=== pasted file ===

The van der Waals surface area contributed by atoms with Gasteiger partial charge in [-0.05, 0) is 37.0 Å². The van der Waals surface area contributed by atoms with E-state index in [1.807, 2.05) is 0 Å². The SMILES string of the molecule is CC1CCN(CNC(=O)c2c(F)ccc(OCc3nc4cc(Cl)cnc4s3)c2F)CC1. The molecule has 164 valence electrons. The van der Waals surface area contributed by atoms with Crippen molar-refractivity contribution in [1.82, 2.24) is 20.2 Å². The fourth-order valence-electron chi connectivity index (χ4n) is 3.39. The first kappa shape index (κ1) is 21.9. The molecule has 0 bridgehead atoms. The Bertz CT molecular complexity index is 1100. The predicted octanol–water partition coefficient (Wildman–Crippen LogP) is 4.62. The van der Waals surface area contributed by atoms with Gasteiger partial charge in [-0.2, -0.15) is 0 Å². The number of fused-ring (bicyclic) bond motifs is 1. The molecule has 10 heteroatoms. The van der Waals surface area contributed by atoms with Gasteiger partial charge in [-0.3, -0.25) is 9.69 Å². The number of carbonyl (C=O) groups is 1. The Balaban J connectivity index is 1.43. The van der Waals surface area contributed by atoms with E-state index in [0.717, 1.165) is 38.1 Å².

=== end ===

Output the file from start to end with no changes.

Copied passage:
The van der Waals surface area contributed by atoms with Gasteiger partial charge in [-0.05, 0) is 37.0 Å². The van der Waals surface area contributed by atoms with E-state index in [1.807, 2.05) is 0 Å². The SMILES string of the molecule is CC1CCN(CNC(=O)c2c(F)ccc(OCc3nc4cc(Cl)cnc4s3)c2F)CC1. The molecule has 164 valence electrons. The van der Waals surface area contributed by atoms with Crippen molar-refractivity contribution in [1.82, 2.24) is 20.2 Å². The fourth-order valence-electron chi connectivity index (χ4n) is 3.39. The first kappa shape index (κ1) is 21.9. The molecule has 0 bridgehead atoms. The Bertz CT molecular complexity index is 1100. The predicted octanol–water partition coefficient (Wildman–Crippen LogP) is 4.62. The van der Waals surface area contributed by atoms with Gasteiger partial charge in [-0.2, -0.15) is 0 Å². The number of fused-ring (bicyclic) bond motifs is 1. The molecule has 10 heteroatoms. The van der Waals surface area contributed by atoms with Gasteiger partial charge in [-0.3, -0.25) is 9.69 Å². The number of carbonyl (C=O) groups is 1. The Balaban J connectivity index is 1.43. The van der Waals surface area contributed by atoms with E-state index in [0.717, 1.165) is 38.1 Å².